Seems like the NEC 2008 considers lighting bedrooms & other areas are required to be AFCI protected

Outlet: A point on the wiring system at which current is taken to supply utilization equipment

Lighting Outlet: An outlet intended for the direct connection of a lampholder or luminaire

Quote:
The 2005 National Electrical Code mandated combination AFCIs for all 120-V, 15- and 20-A branch circuits that supply bedroom outlets in new homes starting January 1, 2008, which generally includes receptacle outlets, lighting outlets and smoke alarm outlets. The 2008 NEC expands the requirements for combination AFCIs beyond bedroom circuits to include other areas in a home, such as family rooms, dining rooms, living rooms, closets and hallways
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Old 11-16-2009, 10:19 AM   #53
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Arc Fault Break Tripping when any light switch turned on


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Originally Posted by Sparkykaboom View Post
Switches are not to be on an Arc Fault circuit as they produce arcing switching on/off. The purpose of an Arc Fault is to reduce/prevent a fire from a device plugged into the wall outlet that having furniture pushed up against the cord. Which is why this is in bedrooms.
I remember this being preached as well. I stopped using lights altogether on the same circuits as receptacles because of this. Do you know what the CEC says for us?
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Old 11-19-2009, 12:44 AM   #54
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Arc Fault Break Tripping when any light switch turned on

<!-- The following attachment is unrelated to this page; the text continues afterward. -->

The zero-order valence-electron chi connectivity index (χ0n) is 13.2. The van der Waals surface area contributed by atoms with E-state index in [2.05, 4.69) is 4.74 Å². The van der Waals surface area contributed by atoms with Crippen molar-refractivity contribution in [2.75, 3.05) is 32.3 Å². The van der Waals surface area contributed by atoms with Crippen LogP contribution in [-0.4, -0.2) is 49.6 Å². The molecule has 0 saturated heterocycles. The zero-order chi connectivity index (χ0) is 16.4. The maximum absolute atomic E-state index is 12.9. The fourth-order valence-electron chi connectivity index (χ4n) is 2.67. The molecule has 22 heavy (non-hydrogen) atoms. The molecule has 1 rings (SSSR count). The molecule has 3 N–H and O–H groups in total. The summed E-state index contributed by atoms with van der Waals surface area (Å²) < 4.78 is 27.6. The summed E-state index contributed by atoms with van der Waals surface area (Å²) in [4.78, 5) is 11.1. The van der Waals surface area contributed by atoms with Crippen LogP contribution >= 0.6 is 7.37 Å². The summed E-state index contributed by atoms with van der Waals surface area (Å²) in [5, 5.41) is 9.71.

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I remember this being preached as well. I stopped using lights altogether on the same circuits as receptacles because of this. Do you know what the CEC says for us?
The rule specifically states receptacles must be on a afci... which also implies no lighting as a switch produces an arc and would trip the afci breaker. You're rule of thumb of not putting lights on the same circuit as plugs is the same as mine... eliminate problems. Dislike opening a panel and seeing "lights & plugs" marking breakers 3-8 times. Like thanks really... not like anyone needs to know where in the house.


CEC 26-722 (f) Branch circuits that supply receptacles installed in sleeping facilities of a dwelling unit shall be protected by an arc-fault circuit interrupter; and
(g) for the purpose if Item (f); an "arc-fault circuit interrupter" means a device intended to provide protection from the effects of arc-faults by recognizing characteristics unique to arcing and functioning to de-energize the circuit when an arc-fault is detected.

32-110 (fire alarm section) smoke alarms/carbon monoxide detectors shall not be installed where a circuit is protected by GFCI or AFCI
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Old 11-19-2009, 02:09 AM   #55
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Arc Fault Break Tripping when any light switch turned on


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Originally Posted by Sparkykaboom View Post
The rule specifically states receptacles must be on a afci... which also implies no lighting as a switch produces an arc and would trip the afci breaker. You're rule of thumb of not putting lights on the same circuit as plugs is the same as mine... eliminate problems. Dislike opening a panel and seeing "lights & plugs" marking breakers 3-8 times. Like thanks really... not like anyone needs to know where in the house.


CEC 26-722 (f) Branch circuits that supply receptacles installed in sleeping facilities of a dwelling unit shall be protected by an arc-fault circuit interrupter; and